It should be obvious by now that I enjoy exploring a good cemetery and Glasgow’s Necropolis is one of the best. Established in 1832 it’s located on a hill next to Glasgow Cathedral (featuring in a future post) that, like Highgate in London, was inspired by Père Lachaise Cemetery in Paris.
Spread over 37 acres with over 50,000 people buried here it’s free to enter and though there are (paid) guided tours on some days, it’s easy to do what I did and just wander around as you like.
The Merchants House of Glasgow, which still exists today, had bought the land in 1650 and by 1831 had held a competition to find a design for the cemetery with David Bryce of Edinburgh winning first prize. They decided that a landscape gardener should do the work though and hired George Mylne as Superintendent.
The burial ground is interdenominational and the first burial was actually of a Jewish man Joseph Levi, a jeweller; he is buried in what is now the Jewish Enclosure.
There are some lovely and moving monuments – some of my favourites include that for William Miller, the author of Wee Willie Winkie, a poem my parents used to read to me when I was a child.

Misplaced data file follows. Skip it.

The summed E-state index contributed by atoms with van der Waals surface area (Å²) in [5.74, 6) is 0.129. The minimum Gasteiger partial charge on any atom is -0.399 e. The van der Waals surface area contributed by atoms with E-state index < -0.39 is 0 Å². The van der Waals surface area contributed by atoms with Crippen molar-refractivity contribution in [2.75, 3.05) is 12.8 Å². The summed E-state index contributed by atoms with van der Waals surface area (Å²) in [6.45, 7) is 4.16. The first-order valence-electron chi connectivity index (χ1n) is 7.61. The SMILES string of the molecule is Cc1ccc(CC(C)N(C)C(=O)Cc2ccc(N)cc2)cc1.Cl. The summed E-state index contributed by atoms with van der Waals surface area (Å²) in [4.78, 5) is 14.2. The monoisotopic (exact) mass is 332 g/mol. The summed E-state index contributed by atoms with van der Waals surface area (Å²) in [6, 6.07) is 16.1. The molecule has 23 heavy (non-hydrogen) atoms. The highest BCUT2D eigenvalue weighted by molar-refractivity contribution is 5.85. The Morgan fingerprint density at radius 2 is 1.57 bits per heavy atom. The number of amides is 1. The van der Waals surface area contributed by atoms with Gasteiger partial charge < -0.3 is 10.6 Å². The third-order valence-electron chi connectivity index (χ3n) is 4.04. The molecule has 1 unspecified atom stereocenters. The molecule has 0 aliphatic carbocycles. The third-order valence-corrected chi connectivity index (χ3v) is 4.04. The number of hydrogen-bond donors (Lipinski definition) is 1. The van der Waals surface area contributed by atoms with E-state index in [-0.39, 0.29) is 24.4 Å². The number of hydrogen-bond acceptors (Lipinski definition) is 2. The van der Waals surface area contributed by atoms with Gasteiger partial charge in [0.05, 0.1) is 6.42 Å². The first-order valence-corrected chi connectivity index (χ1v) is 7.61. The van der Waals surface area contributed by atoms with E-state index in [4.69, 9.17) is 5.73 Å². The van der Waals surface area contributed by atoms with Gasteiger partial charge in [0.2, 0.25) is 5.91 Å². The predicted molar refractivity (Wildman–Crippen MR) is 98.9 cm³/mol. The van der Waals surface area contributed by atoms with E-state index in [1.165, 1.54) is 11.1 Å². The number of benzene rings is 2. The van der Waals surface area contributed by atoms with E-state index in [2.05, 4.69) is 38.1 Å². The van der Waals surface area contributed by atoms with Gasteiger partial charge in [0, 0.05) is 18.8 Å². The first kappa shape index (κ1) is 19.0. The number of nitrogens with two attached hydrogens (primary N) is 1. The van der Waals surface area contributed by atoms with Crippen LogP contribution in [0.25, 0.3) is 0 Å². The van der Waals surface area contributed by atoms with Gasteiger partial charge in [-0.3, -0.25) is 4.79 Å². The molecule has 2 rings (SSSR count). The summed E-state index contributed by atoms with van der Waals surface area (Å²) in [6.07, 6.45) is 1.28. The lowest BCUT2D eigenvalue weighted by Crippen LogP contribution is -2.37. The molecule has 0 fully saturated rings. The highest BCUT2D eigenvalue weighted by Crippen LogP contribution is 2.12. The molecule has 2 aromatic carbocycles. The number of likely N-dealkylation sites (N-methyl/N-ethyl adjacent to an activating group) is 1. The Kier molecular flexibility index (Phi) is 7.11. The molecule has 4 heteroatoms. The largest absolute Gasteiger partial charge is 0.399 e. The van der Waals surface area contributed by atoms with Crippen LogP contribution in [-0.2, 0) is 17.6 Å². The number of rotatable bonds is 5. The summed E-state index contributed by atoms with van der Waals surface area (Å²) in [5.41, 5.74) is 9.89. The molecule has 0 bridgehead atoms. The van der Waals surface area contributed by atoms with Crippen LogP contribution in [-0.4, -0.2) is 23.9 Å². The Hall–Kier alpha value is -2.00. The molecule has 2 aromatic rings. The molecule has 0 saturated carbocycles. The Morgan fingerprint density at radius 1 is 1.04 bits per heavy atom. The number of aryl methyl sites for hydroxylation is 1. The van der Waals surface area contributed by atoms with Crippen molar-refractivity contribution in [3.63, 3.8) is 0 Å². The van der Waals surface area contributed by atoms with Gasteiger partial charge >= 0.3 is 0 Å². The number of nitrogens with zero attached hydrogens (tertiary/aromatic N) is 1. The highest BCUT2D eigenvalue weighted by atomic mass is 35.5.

This impressive mausoleum is the resting place of Major Archibald Douglas Monteath and his brother James – every window design is different but inside are two lowered vaults without any inscription, nor are there any dates outside the monument. The design is based on that of the Church of the Holy Sepulchre in Cambridge.
This monument commemorates members of the fire services in Glasgow who have lost their lives saving others.
There are also some lovely individual statues such as these
It’s a lovely place to visit, even in the cold, and completely free. You can find more photos here.